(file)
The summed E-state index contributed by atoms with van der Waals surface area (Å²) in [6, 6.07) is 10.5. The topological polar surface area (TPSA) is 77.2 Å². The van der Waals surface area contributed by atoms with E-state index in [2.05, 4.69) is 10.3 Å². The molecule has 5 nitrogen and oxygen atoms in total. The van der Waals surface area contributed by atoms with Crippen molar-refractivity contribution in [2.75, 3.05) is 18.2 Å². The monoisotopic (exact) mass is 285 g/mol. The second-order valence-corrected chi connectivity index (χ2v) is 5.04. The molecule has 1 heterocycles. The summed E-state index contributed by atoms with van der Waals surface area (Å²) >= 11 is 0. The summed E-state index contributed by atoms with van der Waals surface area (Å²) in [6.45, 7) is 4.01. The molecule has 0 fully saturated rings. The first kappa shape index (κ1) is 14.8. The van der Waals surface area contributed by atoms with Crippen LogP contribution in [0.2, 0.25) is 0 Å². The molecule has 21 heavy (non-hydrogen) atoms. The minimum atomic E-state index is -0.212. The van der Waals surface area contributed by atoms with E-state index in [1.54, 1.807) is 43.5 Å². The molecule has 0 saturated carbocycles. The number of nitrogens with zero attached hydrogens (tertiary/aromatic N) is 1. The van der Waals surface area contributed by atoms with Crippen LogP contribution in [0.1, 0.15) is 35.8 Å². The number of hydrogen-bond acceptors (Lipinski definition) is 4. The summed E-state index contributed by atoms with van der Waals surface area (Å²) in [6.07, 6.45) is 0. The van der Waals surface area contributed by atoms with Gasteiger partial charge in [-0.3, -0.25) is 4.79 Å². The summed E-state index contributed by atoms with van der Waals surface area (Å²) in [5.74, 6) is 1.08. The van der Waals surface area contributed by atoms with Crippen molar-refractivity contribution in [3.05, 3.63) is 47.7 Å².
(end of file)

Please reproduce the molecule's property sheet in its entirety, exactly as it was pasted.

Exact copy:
The summed E-state index contributed by atoms with van der Waals surface area (Å²) in [6, 6.07) is 10.5. The topological polar surface area (TPSA) is 77.2 Å². The van der Waals surface area contributed by atoms with E-state index in [2.05, 4.69) is 10.3 Å². The molecule has 5 nitrogen and oxygen atoms in total. The van der Waals surface area contributed by atoms with Crippen molar-refractivity contribution in [2.75, 3.05) is 18.2 Å². The monoisotopic (exact) mass is 285 g/mol. The second-order valence-corrected chi connectivity index (χ2v) is 5.04. The molecule has 1 heterocycles. The summed E-state index contributed by atoms with van der Waals surface area (Å²) >= 11 is 0. The summed E-state index contributed by atoms with van der Waals surface area (Å²) in [6.45, 7) is 4.01. The molecule has 0 fully saturated rings. The first kappa shape index (κ1) is 14.8. The van der Waals surface area contributed by atoms with Crippen LogP contribution in [0.2, 0.25) is 0 Å². The molecule has 21 heavy (non-hydrogen) atoms. The minimum atomic E-state index is -0.212. The van der Waals surface area contributed by atoms with E-state index in [1.54, 1.807) is 43.5 Å². The molecule has 0 saturated carbocycles. The number of nitrogens with zero attached hydrogens (tertiary/aromatic N) is 1. The van der Waals surface area contributed by atoms with Crippen LogP contribution in [0.1, 0.15) is 35.8 Å². The number of hydrogen-bond acceptors (Lipinski definition) is 4. The summed E-state index contributed by atoms with van der Waals surface area (Å²) in [6.07, 6.45) is 0. The van der Waals surface area contributed by atoms with Gasteiger partial charge in [-0.3, -0.25) is 4.79 Å². The summed E-state index contributed by atoms with van der Waals surface area (Å²) in [5.74, 6) is 1.08. The van der Waals surface area contributed by atoms with Crippen molar-refractivity contribution in [3.05, 3.63) is 47.7 Å².